Johnny Depp on Cannes comeback: I didn’t go anywhere

May 18, 2023 - 10:41 AM
The 76th Cannes Film Festival - Photocall for the film "Jeanne du Barry " Out of competition - Cannes, France, May 17, 2023. Johnny Depp poses. (Reuters/Sarah Meyssonnier)

 Johnny Depp pushed back at suggestions he was making a comeback with the Cannes Film Festival’s opening movie “Jeanne du Barry” following a high-profile defamation trial a year ago, though he admitted people had “stopped calling” at the time.

READ: Johnny Depp marks celebrity comeback with Cannes opening film

“I keep wondering about the word comeback, because I didn’t go anywhere,” Depp said after arriving 45 minutes later than scheduled at the news conference for the film on Wednesday.

“Yeah, maybe people stopped calling out of whatever their fear was at the time but no, I didn’t go nowhere.”

“Jeanne du Barry,” in which Depp plays King Louis XV, received a seven-minute standing ovation at the luxurious Grand Theatre Lumiere, where it premiered on Tuesday evening.

The film, by French actor and director Maïwenn Le Besco, known as Maïwenn, chronicles the life of French courtesan Madame du Barry, who climbed the social ladder at Versailles to become the king’s favourite.

Maïwenn said she cast Depp, who speaks French in the film, because she would be hugging and kissing whomever played the part and wanted to feel strongly about the actor.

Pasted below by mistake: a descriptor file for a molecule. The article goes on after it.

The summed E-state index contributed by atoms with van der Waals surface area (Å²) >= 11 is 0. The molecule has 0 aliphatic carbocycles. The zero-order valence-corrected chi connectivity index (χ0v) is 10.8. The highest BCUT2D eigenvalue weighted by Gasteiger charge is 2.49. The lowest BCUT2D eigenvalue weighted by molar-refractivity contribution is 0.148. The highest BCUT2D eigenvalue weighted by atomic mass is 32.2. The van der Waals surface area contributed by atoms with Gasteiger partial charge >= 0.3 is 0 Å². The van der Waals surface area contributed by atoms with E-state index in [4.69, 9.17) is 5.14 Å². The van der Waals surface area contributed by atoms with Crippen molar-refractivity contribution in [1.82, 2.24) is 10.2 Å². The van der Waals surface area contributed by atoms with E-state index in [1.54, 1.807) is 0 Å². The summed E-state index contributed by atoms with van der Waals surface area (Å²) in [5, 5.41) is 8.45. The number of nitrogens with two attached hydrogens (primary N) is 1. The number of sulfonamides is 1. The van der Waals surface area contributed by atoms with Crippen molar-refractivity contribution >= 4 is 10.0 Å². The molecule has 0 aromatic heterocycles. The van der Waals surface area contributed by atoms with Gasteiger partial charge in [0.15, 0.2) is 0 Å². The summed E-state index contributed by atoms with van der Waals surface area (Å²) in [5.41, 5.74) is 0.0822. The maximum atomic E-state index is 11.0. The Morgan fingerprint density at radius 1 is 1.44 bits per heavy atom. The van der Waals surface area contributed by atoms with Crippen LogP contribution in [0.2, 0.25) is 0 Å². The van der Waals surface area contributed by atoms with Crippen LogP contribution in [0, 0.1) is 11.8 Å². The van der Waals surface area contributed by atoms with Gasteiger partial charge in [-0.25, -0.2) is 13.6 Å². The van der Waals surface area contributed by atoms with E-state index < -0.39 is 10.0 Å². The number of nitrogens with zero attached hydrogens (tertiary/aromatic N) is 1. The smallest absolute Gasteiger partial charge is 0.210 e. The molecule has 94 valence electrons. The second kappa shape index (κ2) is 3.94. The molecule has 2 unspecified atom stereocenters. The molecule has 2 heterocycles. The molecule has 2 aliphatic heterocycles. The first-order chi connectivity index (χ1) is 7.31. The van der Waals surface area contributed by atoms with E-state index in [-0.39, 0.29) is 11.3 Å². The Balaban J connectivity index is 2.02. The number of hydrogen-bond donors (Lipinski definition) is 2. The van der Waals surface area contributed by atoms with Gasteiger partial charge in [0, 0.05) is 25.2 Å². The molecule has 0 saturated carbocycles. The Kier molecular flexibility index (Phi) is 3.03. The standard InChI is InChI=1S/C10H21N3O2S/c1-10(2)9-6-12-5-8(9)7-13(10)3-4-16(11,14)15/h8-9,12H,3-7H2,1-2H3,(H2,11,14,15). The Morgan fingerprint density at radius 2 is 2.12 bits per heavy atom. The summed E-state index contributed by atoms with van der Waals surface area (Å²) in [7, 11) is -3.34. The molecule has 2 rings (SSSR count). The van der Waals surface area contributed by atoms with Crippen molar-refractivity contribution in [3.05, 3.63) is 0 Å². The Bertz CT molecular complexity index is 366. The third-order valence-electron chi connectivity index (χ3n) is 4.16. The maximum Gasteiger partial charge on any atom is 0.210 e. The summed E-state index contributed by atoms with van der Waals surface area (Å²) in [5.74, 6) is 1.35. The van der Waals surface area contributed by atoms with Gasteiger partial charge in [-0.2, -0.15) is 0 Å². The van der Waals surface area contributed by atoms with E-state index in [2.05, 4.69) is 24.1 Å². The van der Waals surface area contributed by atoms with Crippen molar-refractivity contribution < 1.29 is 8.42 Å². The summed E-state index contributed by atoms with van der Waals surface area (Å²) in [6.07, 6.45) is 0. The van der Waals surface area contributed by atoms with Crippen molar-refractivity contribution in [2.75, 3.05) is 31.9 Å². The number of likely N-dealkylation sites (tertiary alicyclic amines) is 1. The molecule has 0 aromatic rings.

“I really fell in love with him in this part,” she said.

Depp was handed a near-total victory by a U.S. jury last year in his highly publicized defamation trial with former wife, actor Amber Heard, with jurors awarding him over $10 million in damages.

Less than two years earlier, Depp lost a libel suit in Britain against the Sun tabloid, which called him a “wife beater.” Shortly after, Depp was dropped from the “Fantastic Beasts” movie franchise, a “Harry Potter” spin-off.

Depp said on Wednesday that he felt boycotted after being asked to resign from the film over some “vowels and consonants floating in the air” and described media coverage of him during the trials as “fantastically, horrifically written fiction.”

“Do I feel boycotted now? No, not at all, I don’t feel boycotted because I don’t think about it, I don’t think about Hollywood,” he said.

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—Reporting by Miranda Murray; Editing by Bernadette Baum